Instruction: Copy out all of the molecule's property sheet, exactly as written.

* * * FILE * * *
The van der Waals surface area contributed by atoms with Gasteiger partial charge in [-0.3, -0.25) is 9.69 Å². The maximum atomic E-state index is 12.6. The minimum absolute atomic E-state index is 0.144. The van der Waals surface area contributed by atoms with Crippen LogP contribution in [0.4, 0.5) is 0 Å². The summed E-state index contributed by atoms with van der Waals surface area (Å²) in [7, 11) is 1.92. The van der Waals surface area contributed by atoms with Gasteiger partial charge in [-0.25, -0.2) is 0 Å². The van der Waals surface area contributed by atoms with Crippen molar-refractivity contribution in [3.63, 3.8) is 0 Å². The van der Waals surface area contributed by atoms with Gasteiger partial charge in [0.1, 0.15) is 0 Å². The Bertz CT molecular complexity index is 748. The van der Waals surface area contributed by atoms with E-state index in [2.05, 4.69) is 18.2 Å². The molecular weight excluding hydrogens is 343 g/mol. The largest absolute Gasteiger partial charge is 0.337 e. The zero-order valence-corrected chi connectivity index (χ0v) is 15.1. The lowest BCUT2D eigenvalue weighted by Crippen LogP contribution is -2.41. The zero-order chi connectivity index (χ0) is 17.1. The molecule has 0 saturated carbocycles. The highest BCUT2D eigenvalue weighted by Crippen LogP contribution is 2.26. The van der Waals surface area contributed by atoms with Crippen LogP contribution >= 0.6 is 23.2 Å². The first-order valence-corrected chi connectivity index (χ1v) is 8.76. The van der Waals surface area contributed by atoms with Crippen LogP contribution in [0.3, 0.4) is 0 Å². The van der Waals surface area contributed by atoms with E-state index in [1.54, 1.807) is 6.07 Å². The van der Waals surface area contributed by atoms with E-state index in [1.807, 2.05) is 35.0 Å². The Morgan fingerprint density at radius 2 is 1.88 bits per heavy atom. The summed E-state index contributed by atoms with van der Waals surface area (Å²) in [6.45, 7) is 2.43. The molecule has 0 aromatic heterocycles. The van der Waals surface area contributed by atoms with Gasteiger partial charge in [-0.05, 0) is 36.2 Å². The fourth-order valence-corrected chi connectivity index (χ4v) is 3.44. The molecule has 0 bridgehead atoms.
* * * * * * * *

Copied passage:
The van der Waals surface area contributed by atoms with Gasteiger partial charge in [-0.3, -0.25) is 9.69 Å². The maximum atomic E-state index is 12.6. The minimum absolute atomic E-state index is 0.144. The van der Waals surface area contributed by atoms with Crippen LogP contribution in [0.4, 0.5) is 0 Å². The summed E-state index contributed by atoms with van der Waals surface area (Å²) in [7, 11) is 1.92. The van der Waals surface area contributed by atoms with Gasteiger partial charge in [-0.25, -0.2) is 0 Å². The van der Waals surface area contributed by atoms with Crippen molar-refractivity contribution in [3.63, 3.8) is 0 Å². The van der Waals surface area contributed by atoms with Gasteiger partial charge in [0.1, 0.15) is 0 Å². The Bertz CT molecular complexity index is 748. The van der Waals surface area contributed by atoms with E-state index in [2.05, 4.69) is 18.2 Å². The molecular weight excluding hydrogens is 343 g/mol. The largest absolute Gasteiger partial charge is 0.337 e. The zero-order valence-corrected chi connectivity index (χ0v) is 15.1. The lowest BCUT2D eigenvalue weighted by Crippen LogP contribution is -2.41. The zero-order chi connectivity index (χ0) is 17.1. The molecule has 0 saturated carbocycles. The highest BCUT2D eigenvalue weighted by Crippen LogP contribution is 2.26. The van der Waals surface area contributed by atoms with Crippen LogP contribution >= 0.6 is 23.2 Å². The first-order valence-corrected chi connectivity index (χ1v) is 8.76. The van der Waals surface area contributed by atoms with Crippen LogP contribution in [0.3, 0.4) is 0 Å². The van der Waals surface area contributed by atoms with E-state index in [1.54, 1.807) is 6.07 Å². The van der Waals surface area contributed by atoms with E-state index in [1.807, 2.05) is 35.0 Å². The Morgan fingerprint density at radius 2 is 1.88 bits per heavy atom. The summed E-state index contributed by atoms with van der Waals surface area (Å²) in [6.45, 7) is 2.43. The molecule has 0 aromatic heterocycles. The van der Waals surface area contributed by atoms with Gasteiger partial charge in [-0.05, 0) is 36.2 Å². The fourth-order valence-corrected chi connectivity index (χ4v) is 3.44. The molecule has 0 bridgehead atoms.